Reducing Secondhand Smoke on Children – Child Development Example

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"Reducing Secondhand Smoke on Children" is a perfect example of a paper on child development. The analysis will focus on finding the correlation between congestion and exposure of secondhand smoke (SHS) on children. The analysis shall be based on the results obtained from various sources. According to Ö berg et. al. (2011), at least 40% of those affected by SHS were children followed by females at 35% and lastly males at 33%. There were at least 379,000 deaths globally because of diseases resulting from SHS. The disturbing results were that 47% of these deaths occurred in children.

Children are definitely at higher risk of SHS diseases and deaths as compared to adults. Statistics also show that SHS affects different demographic variables differently. For example, the children from the white race exhibited high exposure at 99%, the blacks 96%, Hispanic 73%, and other 64%. The interpretation for these statistics may be the whites constitute the highest number of smokers. The analysis will examine the race/ethnicity to see the correlation. In accordance with location, the blacks living in apartments and detached premises exhibited the same rate of exposure whereas the white rates lowered for those in detached premises (Wilson et.

al. , 2011). The rate of smoking between individuals living in poverty and those above the poverty line was 29.2% and 16.2% respectively (Schmidt, 2015). This shows that children from poor communities have a high rate of exposure to SHS due to their existing environment (Tarvernise & Gebeloff, 2014). The study will focus on race, the economic status of the parents, the neighborhood, and government policies. This will give the background information that will help underpin the changing trend of the population which has resulted in high exposure of children to SHS. Plan for Data Analysis of Study Variables The variables in this study will take the form of independent variables i. e.

race and poverty level in relation to measuring how they influence the exposure of SHS to children and the dependent variables. The dependent variables include the increased number of exposure because of government policy, economic status, and poverty level that lead people to smoke. The data obtained shows that SHS is likely to affect children from parents with low income or those living below the poverty level.

This shall be effective because they live in congested premises where there can be a high number of smokers thus increasing the exposure of SHS to the children in this area. Lack of social amenities can lead to early smoking among children due to bad companies that, again, increase the high rate of death in children due to smoking. We can claim that the policies to ban smoking in public areas have consequently shifted smoking back to the home environment thus increasing exposure of the children living within the parameter of the smoker’ s dwelling place (Ö berg et.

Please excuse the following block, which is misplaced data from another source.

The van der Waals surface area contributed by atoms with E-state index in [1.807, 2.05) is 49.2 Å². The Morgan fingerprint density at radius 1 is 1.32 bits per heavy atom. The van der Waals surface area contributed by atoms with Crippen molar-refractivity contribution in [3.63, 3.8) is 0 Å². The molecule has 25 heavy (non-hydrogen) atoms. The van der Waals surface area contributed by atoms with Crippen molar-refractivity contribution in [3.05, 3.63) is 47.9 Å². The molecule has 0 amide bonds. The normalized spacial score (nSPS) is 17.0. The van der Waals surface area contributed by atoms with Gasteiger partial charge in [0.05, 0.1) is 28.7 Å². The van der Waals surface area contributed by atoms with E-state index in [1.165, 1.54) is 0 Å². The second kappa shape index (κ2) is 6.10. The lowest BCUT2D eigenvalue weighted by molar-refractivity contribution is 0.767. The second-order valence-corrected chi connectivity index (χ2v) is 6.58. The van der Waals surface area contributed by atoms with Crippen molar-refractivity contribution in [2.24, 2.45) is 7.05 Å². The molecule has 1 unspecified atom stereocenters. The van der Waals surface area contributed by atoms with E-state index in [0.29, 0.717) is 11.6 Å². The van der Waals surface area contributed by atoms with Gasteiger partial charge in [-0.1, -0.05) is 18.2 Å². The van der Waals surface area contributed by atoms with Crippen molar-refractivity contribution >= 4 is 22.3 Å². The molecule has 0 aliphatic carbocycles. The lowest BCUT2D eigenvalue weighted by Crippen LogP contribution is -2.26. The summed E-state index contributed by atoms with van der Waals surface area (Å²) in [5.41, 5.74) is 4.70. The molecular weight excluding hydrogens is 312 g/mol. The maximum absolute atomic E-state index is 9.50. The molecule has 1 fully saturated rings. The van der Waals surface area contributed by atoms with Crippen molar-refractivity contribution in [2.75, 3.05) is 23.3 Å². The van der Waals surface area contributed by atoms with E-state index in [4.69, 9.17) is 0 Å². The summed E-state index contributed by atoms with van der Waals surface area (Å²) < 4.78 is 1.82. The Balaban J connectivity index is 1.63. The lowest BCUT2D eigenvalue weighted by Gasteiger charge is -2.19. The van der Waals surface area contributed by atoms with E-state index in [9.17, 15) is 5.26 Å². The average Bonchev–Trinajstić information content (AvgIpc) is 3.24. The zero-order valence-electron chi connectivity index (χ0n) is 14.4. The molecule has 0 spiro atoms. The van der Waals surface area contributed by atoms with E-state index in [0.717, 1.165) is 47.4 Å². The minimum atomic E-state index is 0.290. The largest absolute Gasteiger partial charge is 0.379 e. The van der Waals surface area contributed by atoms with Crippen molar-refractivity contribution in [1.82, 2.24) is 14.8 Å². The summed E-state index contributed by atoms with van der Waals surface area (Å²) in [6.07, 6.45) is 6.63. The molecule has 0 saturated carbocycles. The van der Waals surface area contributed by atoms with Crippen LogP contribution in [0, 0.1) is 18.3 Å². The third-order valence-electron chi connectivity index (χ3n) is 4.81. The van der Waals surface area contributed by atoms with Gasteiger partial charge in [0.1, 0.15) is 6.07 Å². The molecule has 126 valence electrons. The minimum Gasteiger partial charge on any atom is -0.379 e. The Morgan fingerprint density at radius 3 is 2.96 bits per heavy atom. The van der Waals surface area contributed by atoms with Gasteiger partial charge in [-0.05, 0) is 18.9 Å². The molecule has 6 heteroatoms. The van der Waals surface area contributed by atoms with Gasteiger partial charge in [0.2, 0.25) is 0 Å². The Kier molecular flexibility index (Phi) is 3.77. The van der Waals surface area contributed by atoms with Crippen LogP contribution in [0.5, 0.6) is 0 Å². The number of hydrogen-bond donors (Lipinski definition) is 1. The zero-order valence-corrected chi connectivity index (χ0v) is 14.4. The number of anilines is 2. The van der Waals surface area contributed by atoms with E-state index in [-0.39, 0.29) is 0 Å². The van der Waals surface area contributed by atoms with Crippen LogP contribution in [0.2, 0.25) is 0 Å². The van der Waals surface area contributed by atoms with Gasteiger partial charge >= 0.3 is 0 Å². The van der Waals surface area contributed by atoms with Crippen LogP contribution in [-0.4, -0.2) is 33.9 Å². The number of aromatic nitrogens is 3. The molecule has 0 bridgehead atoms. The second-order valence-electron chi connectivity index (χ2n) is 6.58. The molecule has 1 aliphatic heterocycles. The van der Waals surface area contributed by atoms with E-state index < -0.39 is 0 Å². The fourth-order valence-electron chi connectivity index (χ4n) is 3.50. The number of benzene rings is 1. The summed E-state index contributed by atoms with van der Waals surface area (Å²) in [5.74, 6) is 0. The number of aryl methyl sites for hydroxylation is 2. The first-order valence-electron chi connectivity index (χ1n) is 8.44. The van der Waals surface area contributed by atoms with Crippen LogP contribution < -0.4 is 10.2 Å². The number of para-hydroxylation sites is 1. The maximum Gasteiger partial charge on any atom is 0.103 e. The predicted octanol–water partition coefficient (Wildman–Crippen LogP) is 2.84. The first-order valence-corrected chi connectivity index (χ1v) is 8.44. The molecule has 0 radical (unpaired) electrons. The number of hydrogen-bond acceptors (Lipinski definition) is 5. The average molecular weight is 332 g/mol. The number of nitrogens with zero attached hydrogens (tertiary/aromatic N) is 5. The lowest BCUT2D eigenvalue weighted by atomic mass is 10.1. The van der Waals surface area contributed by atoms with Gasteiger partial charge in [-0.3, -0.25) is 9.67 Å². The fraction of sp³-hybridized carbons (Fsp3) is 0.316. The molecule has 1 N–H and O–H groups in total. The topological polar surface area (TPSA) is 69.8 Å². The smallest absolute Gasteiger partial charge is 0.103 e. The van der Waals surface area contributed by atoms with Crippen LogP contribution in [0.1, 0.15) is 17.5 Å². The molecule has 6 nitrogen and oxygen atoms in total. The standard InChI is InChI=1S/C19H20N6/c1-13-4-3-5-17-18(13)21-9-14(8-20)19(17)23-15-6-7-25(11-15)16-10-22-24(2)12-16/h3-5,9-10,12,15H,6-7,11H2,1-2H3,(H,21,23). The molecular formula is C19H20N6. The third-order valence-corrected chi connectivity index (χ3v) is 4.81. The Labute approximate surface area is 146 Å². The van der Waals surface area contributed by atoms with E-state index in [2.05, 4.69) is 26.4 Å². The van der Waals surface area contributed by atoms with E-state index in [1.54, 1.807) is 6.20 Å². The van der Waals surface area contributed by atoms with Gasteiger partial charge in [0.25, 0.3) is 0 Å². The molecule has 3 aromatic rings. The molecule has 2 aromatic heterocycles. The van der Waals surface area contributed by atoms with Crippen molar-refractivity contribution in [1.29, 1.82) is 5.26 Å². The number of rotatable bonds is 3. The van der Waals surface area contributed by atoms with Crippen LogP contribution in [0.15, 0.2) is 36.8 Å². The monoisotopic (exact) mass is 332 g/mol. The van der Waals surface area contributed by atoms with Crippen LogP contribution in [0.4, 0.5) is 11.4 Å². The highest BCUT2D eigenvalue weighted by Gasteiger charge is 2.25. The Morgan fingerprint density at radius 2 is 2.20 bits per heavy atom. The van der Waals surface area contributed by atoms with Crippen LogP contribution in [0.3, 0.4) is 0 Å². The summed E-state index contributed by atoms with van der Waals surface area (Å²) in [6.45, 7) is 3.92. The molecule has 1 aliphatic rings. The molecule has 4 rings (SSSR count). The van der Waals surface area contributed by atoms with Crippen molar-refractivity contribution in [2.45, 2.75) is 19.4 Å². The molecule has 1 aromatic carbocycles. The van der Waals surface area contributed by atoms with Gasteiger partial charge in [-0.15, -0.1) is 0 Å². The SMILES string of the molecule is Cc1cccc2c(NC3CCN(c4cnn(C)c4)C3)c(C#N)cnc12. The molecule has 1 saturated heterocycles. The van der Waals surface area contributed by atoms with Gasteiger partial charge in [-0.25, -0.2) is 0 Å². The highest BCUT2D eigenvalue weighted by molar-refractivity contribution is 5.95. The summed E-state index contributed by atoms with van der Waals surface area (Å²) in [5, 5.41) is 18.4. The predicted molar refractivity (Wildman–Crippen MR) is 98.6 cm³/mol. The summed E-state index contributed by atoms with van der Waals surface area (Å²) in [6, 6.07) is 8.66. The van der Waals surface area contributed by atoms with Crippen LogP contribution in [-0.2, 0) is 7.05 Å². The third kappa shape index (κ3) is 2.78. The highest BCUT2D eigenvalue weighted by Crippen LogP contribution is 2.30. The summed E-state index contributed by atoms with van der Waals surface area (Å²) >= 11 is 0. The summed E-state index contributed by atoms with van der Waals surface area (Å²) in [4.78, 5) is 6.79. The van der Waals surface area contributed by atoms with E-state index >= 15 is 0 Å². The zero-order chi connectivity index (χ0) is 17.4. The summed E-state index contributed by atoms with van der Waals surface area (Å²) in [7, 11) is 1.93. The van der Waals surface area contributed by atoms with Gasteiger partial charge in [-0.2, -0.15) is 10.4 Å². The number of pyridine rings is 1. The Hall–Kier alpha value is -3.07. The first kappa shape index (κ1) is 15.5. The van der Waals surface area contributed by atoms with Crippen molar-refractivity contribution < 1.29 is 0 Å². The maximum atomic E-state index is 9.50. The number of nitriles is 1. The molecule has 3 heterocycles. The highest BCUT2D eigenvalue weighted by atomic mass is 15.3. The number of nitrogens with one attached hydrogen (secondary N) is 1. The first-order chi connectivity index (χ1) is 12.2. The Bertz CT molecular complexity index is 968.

al. , 2011). The researcher expects high levels of exposure of SHS on children due to government laxity in imposing stringent laws to curb cigarette and their SHS impact. Laugesen et. al. (2010) was of the view that the trend can stop if the government is committed to intervene in order to reduce the SHS. This may be due to hefty taxes and a reduced production rate for tobacco products. This will lead to scarcity of cigarettes, thus reducing smoking especially amongst the poor who mostly live in congested areas.

Other emerging theories concerning this study may be hiding behind medical cover for tobacco companies by providing coverage funds to treat the effects of smoking i. e. cancer (Hovell & Hughes, 2009). This cover-up is a strategy to ensure that their business is unaffected by retaliation from an angry society.

References

Hovell, M. F., & Hughes, S. C. (2009). The behavioral ecology of secondhand smoke exposure: A pathway to complete tobacco control. Nicotine & Tobacco Research, 11(11), 1254-64. DOI: 10.1093/ntr/ntp133.

Laugesen, M., Glover, M., Fraser, T., McCormick, R., & Scott, J. (2010). Four policies to end the sale of cigarettes and smoking tobacco in New Zealand by 2020. NZ Med J, 123(1314), 55-65.

Öberg, M., Jaakkola, M. S., Woodward, A., Peruga, A., & Prüss-Ustün, A. (2011). Worldwide burden of disease from exposure to second-hand smoke: A retrospective analysis of data from 192 countries. The Lancet, 377(9760), 139-146.

Schmidt, L. (2015). Tobacco and socioeconomic status. Retrieved from http://www.tobaccofreekids.org/research/factsheets/pdf/0260.pdf

Tarvernise, S. & Gebeloff, R. (2014). Smoking proves hard to shake among the poor. Retrieved from http://ash.org/smoking-proves-hard-to-shake-among-the-poor/

Wilson, K. M., Klein, J. D., Blumkin, A. K., Gottlieb, M., & Winickoff, J. P. (2011). Tobacco-smoke exposure in children who live in multiunit housing. Pediatrics, 127(1), 85-92.

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